History applied some rare pressure here yesterday on Tiger Woods, the man who was anointed the game's best player so long ago. It said that he may be great, yes, indeed the greatest, but could he win hard and mean in his sport's equivalent of a street fight?
Could he come in at the end of the 72nd Masters in a way that he had never done before? It was, without any disrespect to the superb application of the frontrunner of four days, South African Trevor Immelman, by far the most compelling question on a day of capricious wind and the sharp, bright Georgian sunlight playing in the pines.
No, he couldn't, partly because the 28-year-old born in the high winds of the Cape country had a lead, a knowledge of the wind, and no slinking disposition to disappear – and because the Tiger apparently cannot still not profit from the waiting game.
But if he couldn't bring a late intrusion of unique brilliance he could leave a few footsteps. He could make the most difficult hole on the course, the 11th, look like child's play. He could sink a 75-foot putt of mesmerising quality and, who knows, if he had sunk a six-footer on the 13th, after exquisite recoveries on the 12th and from a poor tee shot on the exit from Amen Corner, he might finally have proved that he could win anyway he liked.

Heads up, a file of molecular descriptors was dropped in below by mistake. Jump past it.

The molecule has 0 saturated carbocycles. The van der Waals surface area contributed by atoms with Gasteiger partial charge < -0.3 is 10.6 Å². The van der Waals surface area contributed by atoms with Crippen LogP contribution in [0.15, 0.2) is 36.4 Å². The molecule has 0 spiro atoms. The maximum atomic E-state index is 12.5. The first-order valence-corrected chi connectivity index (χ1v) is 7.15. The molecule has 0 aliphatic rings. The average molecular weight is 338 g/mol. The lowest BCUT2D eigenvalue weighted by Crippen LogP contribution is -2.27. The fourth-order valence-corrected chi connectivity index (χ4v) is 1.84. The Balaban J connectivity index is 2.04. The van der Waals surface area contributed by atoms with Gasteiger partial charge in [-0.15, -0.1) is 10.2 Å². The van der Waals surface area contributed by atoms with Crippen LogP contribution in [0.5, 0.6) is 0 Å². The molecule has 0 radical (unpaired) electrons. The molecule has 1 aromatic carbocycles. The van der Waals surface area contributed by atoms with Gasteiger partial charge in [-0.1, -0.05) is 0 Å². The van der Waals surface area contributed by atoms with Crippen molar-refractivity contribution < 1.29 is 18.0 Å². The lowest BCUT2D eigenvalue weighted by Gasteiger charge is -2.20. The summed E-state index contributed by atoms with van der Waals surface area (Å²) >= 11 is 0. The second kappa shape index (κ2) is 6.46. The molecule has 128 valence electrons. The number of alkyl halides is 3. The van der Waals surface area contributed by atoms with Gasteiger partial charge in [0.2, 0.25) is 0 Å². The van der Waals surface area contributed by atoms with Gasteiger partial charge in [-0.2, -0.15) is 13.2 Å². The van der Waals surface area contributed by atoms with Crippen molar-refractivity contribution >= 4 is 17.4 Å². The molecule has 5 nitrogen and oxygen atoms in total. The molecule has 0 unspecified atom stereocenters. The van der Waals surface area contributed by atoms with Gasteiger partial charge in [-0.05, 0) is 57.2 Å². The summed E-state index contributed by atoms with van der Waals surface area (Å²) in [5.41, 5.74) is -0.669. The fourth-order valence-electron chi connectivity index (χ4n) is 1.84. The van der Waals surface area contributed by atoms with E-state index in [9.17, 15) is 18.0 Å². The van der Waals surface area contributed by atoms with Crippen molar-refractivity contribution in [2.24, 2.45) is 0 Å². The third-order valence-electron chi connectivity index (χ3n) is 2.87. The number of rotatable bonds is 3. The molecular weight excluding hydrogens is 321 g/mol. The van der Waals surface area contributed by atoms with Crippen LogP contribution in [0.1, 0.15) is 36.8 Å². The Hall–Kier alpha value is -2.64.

But no, he couldn't, not yesterday, and if the Tiger's genius is about taking hold of a tournament and turning every phase of it into an expression of his dominance, it is still genius and we saw at least a glimmer of it in a defeat he took bitterly.
There had always been just one certainty as Woods attempted to do something he had never done before, something Gary Player did in 1978, Jack Nicklaus in 1986, and, not to forget another serial major title winner, Nick Faldo, in 1996. If the Tiger didn't manage to win his first major coming from behind – after 13 wins and four Masters' Green Jackets – no one could say the challenge hadn't pushed him to his very limits.
With every nuance of body language, he spoke of bone-deep frustration after losing a shot in the high wind tearing across the fourth fairway – and then, on the next hole, seeing an exquisite uphill putt finish just one turn of the ball away from a sensational birdie.